Syntactic Features and the Limits of Syntactic Change

ISBN : 9780198832584

Johannes Gisli Jonsson; Thorhallur Eythorsson
368 ページ
153 x 234 mm
Oxford Studies in Diachronic and Historical Linguistics

This volume brings together the latest diachronic research on syntactic features and their role in restricting syntactic change. The chapters address a central theoretical issue in diachronic syntax: whether syntactic variation can always be attributed to differences in the features of items in the lexicon, as the Borer-Chomsky conjecture proposes. In answering this question, all the chapters develop analyses of syntactic change couched within a formalist framework in which rich hierarchical structures and abstract features of various kinds play an important role. The first three parts of the volume explore the different domains of the clause, namely the C-domain, the T-domain and the ?P/VP-domain respectively, while chapters in the final part are concerned with establishing methodology in diachronic syntax and modelling linguistic correspondences. The contributors draw on extensive data from a large number of languages and dialects, including several that have received little attention in the literature on diachronic syntax, such as Romeyka, a Greek variety spoken in Turkey, and Middle Low German, previously spoken in northern Germany. Other languages are explored from a fresh theoretical perspective, including Hungarian, Icelandic, and Austronesian languages. The volume sheds light not only on specific syntactic changes from a cross-linguistic perspective but also on broader issues in language change and linguistic theory.


1 Johannes Gisli Jonsson and Thorhallur Eythorsson: Introduction: Syntactic features and the limits of syntactic change
Part I: The Left Periphery
2 Julia Bacskai-Atkari: Degree semantics, polarity, and the grammaticalization of comparative operators into complementizers
3 Julia Bacskai-Atkari and Eva Dekany: Cyclic change in Hungarian relative clauses
4 Gabriela Alboiu and Virginia Hill: Diachronic change and feature instability: The cycles of Fin in Romanian obligatory control
5 Melissa Farasyn and Anne Breitbarth: Null subjects in Middle Low German: Diachronic stability and change
Part II: The T-domain
6 Chiara Gianollo: Feature reanalysis and the Latin origin of Romance Negative Concord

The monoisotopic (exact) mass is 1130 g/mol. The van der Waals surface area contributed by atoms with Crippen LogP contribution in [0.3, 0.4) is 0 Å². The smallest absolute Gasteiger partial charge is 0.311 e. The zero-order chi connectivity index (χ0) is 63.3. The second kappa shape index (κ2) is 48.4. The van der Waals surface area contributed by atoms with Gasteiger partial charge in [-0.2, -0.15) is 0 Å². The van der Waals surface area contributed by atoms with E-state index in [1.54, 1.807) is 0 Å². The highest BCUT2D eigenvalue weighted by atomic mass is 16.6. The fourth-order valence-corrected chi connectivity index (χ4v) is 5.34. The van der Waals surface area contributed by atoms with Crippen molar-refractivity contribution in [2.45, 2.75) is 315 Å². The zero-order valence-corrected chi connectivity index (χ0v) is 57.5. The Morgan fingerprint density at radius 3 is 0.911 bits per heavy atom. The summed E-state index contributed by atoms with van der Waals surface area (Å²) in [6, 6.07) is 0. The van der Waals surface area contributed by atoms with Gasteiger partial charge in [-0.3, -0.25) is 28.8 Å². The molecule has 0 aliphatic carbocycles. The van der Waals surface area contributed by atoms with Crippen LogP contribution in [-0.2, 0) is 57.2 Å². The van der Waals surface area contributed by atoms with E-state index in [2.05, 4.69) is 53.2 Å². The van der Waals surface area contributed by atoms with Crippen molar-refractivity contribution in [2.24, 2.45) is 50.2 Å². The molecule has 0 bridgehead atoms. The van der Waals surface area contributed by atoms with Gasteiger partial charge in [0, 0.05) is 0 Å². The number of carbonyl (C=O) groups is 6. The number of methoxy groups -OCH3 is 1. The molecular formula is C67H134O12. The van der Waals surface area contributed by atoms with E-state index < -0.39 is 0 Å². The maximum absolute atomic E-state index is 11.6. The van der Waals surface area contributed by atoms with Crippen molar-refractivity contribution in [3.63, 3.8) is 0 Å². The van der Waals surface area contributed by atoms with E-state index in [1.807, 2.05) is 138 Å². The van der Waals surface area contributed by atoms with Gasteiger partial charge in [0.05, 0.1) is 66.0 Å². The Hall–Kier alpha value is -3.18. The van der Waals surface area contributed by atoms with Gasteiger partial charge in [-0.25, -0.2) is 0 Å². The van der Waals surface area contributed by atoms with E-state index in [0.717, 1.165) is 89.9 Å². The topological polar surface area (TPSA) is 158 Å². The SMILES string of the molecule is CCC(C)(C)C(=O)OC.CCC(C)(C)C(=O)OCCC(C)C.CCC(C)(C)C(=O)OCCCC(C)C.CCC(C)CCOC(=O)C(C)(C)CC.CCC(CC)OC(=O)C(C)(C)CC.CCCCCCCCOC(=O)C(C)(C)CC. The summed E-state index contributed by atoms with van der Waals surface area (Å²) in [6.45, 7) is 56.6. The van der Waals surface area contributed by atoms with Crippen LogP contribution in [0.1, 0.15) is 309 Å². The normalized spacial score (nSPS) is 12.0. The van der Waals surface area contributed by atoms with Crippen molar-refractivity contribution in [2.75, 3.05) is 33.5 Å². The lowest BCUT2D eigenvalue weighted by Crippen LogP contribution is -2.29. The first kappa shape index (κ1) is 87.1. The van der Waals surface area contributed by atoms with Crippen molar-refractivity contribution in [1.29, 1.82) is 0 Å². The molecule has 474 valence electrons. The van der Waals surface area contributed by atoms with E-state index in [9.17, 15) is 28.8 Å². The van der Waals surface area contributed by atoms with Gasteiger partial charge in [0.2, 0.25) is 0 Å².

7 Hakyung Jung and Krzysztof Migdalski: Degrammaticalization of pronominal clitics in Slavic
8 Ioanna Sitaridou: (In)vulnerable inflected infinitives as complements to modals: Evidence from Galician and Romeyka
9 Lieven Danckaert: Assessing phonological correlates of syntactic change: The case of Late Latin weak BE
10 Elizabeth Cowper, Daniel Currie Hall, Bronwyn M. Bjorkman, Rebecca Tollan, and Neij Banerjee: Investigating the past of the futurate present
Part III: Case marking
11 Elena Anagnostopoulou and Christina Sevdali: From lexical to dependent: The case of the Greek dative
12 Edith Aldridge: The nature and origin of syntactic ergativity in Austronesian languages
13 Iris Edda Nowenstein and Anton Karl Ingason: Featural dynamics in morphosyntactic change
Part IV: Syntactic reconstruction
14 Katalin E. Kiss: Syntactic reconstruction based on linguistic fossils: Object-marking in Uralic
15 Mark Hale and Madelyn Kissock: Regular syntactic change and syntactic reconstruction


Johannes Gisli Jonsson is Professor of Icelandic Linguistics at the University of Iceland. His work focuses on theoretical and diachronic syntax, and particularly on case marking, passives, Object Shift, and the left periphery in Icelandic and Faroese. He is currently the principal investigator, along with Cherlon Ussery, of a research project exploring ditransitives in Island Scandinavian. ; Thorhallur Eythorsson is Professor of Linguistics at the University of Iceland. His main research interests lie in word order, cliticization, and verbal syntax in Germanic from a diachronic perspective; case, argument structure, and voice in Icelandic and other old and modern Germanic languages; the development of overt and covert pronominals, reflexives, and expletives in Icelandic; and prefixation in Germanic from a historical and comparative perspective.